Some years ago, the authorities in the Pakistani city of Karachi served notice on Fatima Jinnah, sister of Pakistan's founder Mohammad Ali Jinnah, about a non-payment of bills relating to utilities provided to her. She was warned that unless she cleared the amount, coming to nearly three hundred thousand rupees, a warrant of arrest would be issued against her.
The authorities were surely doing the right thing. No one, no matter how highly placed or how privileged, should be allowed to get away with a commission of manifest wrong. If Ms. Jinnah had done anything wrong, she would pay for it.
But then you remember that Fatima Jinnah has been dead for ages. She passed away in 1967, twenty years after her brother created the state of Pakistan. Two years before her death, she was the presidential candidate of the Combined Opposition Parties in the election against Field Marshal Mohammad Ayub Khan in January 1965.
She lost the election. Or, given that the right of franchise at that point of time belonged only to 80,000 Basic Democrats under a system put in place by Ayub, the election was engineered in a way that would have Ms. Jinnah lose. But during the campaign, especially in East Pakistan, the venerable lady did indeed give Ayub Khan a fright. Many people thought that Ayub's own system would defeat him. They were mistaken, of course.
The bigger point now is why the Karachi authorities did what they did a few years ago. Did no one among those utility people remember Fatima Jinnah? Did no one care to recall that she had been long dead and gone? Or did the name Jinnah did not ring any bells for them?
That reminds me of the time when a few of us were dwelling on the life and career of Huseyn Shaheed Suhrawardy here in Dhaka on a quiet evening. One of the people in the group, a typical businessman in his gaudy attire, suddenly asked a very loaded question: What was it that Mr. Suhrawardy did by way of a profession?
You can well imagine the embarrassment which followed. He was given a cold, matter-of-fact, piranha-like response: Nothing much. He was once, and merely, prime minister of Pakistan.
Ignorance is never bliss. Whoever coined that phrase deserves public condemnation, even if that condemnation must come in posthumous terms. But, yes, ignorance can often lead to some of the most hilarious moments in life.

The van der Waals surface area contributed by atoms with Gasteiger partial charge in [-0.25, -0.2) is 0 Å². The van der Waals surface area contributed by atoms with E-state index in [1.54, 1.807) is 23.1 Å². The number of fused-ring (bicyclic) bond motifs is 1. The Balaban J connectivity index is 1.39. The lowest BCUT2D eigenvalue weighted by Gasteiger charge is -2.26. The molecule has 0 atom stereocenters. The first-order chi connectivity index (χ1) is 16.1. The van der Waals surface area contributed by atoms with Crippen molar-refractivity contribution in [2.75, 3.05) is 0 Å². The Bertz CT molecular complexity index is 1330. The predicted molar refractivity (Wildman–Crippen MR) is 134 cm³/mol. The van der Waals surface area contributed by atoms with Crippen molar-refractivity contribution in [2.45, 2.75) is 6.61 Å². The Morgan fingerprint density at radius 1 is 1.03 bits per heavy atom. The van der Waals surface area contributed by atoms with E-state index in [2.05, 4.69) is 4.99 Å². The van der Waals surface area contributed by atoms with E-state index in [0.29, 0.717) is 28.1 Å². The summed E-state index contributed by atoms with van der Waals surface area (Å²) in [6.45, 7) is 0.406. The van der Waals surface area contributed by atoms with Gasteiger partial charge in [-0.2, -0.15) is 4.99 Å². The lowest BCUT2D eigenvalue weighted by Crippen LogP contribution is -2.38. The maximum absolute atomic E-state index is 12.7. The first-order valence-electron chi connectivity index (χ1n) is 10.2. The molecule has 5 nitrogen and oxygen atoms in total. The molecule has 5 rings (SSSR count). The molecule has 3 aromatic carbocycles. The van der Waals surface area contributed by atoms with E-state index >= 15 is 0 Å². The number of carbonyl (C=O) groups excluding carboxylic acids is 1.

Think of the naïve young man who, having intently listened to some other men whose company he happened to be part of discuss Mozart and the music he composed, asked rather foolishly: 'What is Mr. Mozart composing these days?' Pat came the answer from someone who was clearly irritated with the questioner's colossal naiveté: 'He is not composing anything. As a matter of fact, he is decomposing.'
Not very many years ago, a retired Bangladeshi diplomat (who has since died) went reminiscing on his role in international diplomacy in an article for a journal. He happily recalled that in the 1980s, as a senior official at the Organisation of Islamic Cooperation (OIC), he travelled to Pakistan, where at a certain spot and a certain time, he came upon Ayub Khan.
As he put it, there was no sign of the old, brave and energetic Ayub Khan in that bent, aged figure tottering up to the lawn. Our diplomat was making a mistake. He surely must have seen somebody, but it could not have been Ayub Khan. Pakistan's first military ruler had died in April 1974. How then could he be leading a quiet, superannuated life in the 1980s?
Loss of memory is, of course understandable. But when individuals simply do not remember what they have seen or heard in their lifetime, it is appalling. People do have amnesia.
That is a different thing altogether. And there are men who, having served in public life, come down with Alzheimer's. For millions of Americans, Ronald Reagan remains an epitome of a resurgent America --- after Vietnam, after Watergate, after Jimmy Carter's 'malaise' speech.
Within years of leaving the White House, though, he fell prey to Alzheimer's, so much so that he did not remember that he was once America's president. Invited to the White House by the Clintons, Reagan was taken to the Oval Office and told that he had worked in that room as president for eight years.
Reagan looked surprised, disbelieving. When James Baker, once his secretary of state, went visiting him in California, he had a hard time remembering who he was. As Baker conversed with Nancy Reagan, the former president asked one of his attendants, 'Who is that young man talking to my wife?'
The men who sent Fatima Jinnah that notice are truly a personification of ignorance. And Reagan was without question an ailing man. But what do you do with men and women who carefully and studiously forget their past, their history? There are scores upon scores of people in Bangladesh who went to war for liberty in 1971, singing paeans to Bangabandhu and struggling for a secular republic. Sometime after August 1975, they lost their way.
Or they succumbed to opportunism. In their new, sinister political rebirth, they chose not to remember that they had once fought in Bangabandhu's name, that they had once been on the fields of battle to create a state for every single individual, for believers of every faith and creed.Life, you must admit, is forever a strange experience. You don't quite know what to make of it.
The writer is Editor-in-Charge,
The Asian Age
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